An open letter to glass shop suppliers

Ladies, forgive me. This blog is written from a male perspective. Change the gender references to quarterback/band member, and the metaphor still applies.

In high school, there are two types of girls: the cute head cheerleader and the average-looking girl. Everybody likes the average girl but wants to date the head cheerleader. The average girl has a great personality and is consistent in everything. The cheerleader is always cute, but her emotions run the gamut.

At the 20-year reunion, the average-looking girl has become more attractive, if not beautiful. The cheerleader has gotten fat and continues to dye her hair an unnatural color. The guys start looking at the "average girl" differently than they did during high school. The problem is that they haven't changed the way they treat or interact with her. The average girl is still hurt by the guys' archaic advances and solicitations. The guys need to learn how to interact with her on her terms.

During the boom, aluminum and glass suppliers paid token attention to the average glass shop, but they chased the large commercial glazier. Glass shops had to reach out to suppliers before sales reps would even talk to them. Yet, those same sales reps would appear on bended knee before commercial glaziers.

Now that the boom is over and large commercial glazing jobs are few, glass shops have become more attractive to the aluminum and glass manufacturers/fabricators. The glass shops have small tenant build-out jobs, convenience stores and private corporate jobs; and, in many parts of the country, these jobs are prevalent. It's interesting that the suppliers have "come a-callin'" again to the glass shops.

The problem is that the suppliers haven't changed their attitude toward the glass shops. The glass shops are still merely a "skirt to chase". Come on suppliers! Change your ways. If you won't or can't change, we will find suppliers that really care about us. Learn how to treat us. Use the telephone, not email. Consistently, not intermittently, call on us. Schedule an appointment to see us in person before we need you. Ask us how you can help us (and then truly help us). Make us want to buy from you because of your attitude toward us and the way you treat us.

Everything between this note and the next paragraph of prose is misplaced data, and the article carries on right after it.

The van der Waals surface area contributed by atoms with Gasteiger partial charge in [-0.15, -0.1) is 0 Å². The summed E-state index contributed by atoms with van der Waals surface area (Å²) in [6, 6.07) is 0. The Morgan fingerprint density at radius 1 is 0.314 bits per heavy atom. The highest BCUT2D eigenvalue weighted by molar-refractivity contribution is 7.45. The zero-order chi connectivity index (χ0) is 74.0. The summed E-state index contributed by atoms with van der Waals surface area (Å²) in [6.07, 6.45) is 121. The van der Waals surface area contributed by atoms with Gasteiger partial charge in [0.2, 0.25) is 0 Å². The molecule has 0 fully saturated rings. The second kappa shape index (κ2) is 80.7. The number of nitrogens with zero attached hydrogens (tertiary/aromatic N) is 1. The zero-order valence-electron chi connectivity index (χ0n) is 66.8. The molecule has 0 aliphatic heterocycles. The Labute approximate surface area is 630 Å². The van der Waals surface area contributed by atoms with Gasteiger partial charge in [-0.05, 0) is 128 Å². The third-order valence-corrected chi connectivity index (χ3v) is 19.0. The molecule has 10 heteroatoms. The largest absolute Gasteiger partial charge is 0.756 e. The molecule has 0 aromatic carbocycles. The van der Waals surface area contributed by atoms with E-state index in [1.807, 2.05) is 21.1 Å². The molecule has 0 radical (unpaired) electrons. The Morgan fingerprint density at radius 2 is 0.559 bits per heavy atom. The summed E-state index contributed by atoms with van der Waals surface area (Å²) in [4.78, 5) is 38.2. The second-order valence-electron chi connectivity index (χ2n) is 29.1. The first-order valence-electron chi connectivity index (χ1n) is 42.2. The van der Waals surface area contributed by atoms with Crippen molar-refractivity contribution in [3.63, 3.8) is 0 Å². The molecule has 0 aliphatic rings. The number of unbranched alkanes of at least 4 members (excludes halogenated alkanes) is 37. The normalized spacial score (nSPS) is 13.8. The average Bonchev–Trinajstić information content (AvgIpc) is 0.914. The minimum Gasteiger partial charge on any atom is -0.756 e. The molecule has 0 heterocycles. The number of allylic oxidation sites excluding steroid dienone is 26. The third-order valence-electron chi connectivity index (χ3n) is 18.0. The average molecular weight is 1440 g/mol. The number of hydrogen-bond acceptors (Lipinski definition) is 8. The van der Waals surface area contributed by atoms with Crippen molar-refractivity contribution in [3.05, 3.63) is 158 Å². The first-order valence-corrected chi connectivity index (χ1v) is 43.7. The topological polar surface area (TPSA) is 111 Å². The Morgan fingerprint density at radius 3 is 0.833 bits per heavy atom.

If you can't or won't change, then go back to your fat, broke, bleach blonde cheerleader! 

The author is president of Evans Glass Co., and chairman-elect for the National Glass Association. Write him at

The opinions expressed here are those of the individual author and do not necessarily reflect those of the National Glass Association, Glass Magazine editors, or other glassblog contributors. 


AMEN!!  A customer is a customer and should be treated as if they are the only one.... that is what they like.  Being a Customer Service Rep / Inside Sales Rep for some major suppliers, each customer wanted to be treated as if they were the only one....  of course they knew better but when I handled their orders or their complaints, they felt important to our company regardless of the size of their shop.  They even made comments as to me giving more attention to the larger shops and if they weren't a small shop, our company would go the extra mile for them.  I reassured them that "I" treated them as equals.  Some shops complained they never saw or heard from our sales reps, but did business with us because of the "Customer Service" at the service center.  Being on the inside and dealing with them by phone, I always wanted to meet them; to pay them a visit and I finally did when I went on the road with the sales rep... He asked who I would like to visit and I said "My customers".  Funny thing, when we arrived, the customers about fell out of their chairs;  they thought they were seing a ghost... the ghost of our sales rep.

 Good article. I worked for several Glass Fabricators/Distributors in the Midwest over the last 25 years and Ican tell you the level of quality and service has steadily declined. I always told my sales reps that the most important customer of the day is the one you're in front of right now. I worked for a company that has changed it's name a couple times in the last two years. When I questioned the poor quality or service to a particular account, I was told, "oh, they don't buy very much"  

very good story.

As we get more and more into technology. we lose closness of relationships. In every business dealing you will do many jobs well, but on occasion we mess up, we just do. So based on the deposits we make in the relationship then this allows us to make withdrawls.  So take the time, ask questions, communicate, and turn the pnone off or leave in the car when meeting. Or you will go back to work alone.Good thought process as we all need to go back to our roots of doing business...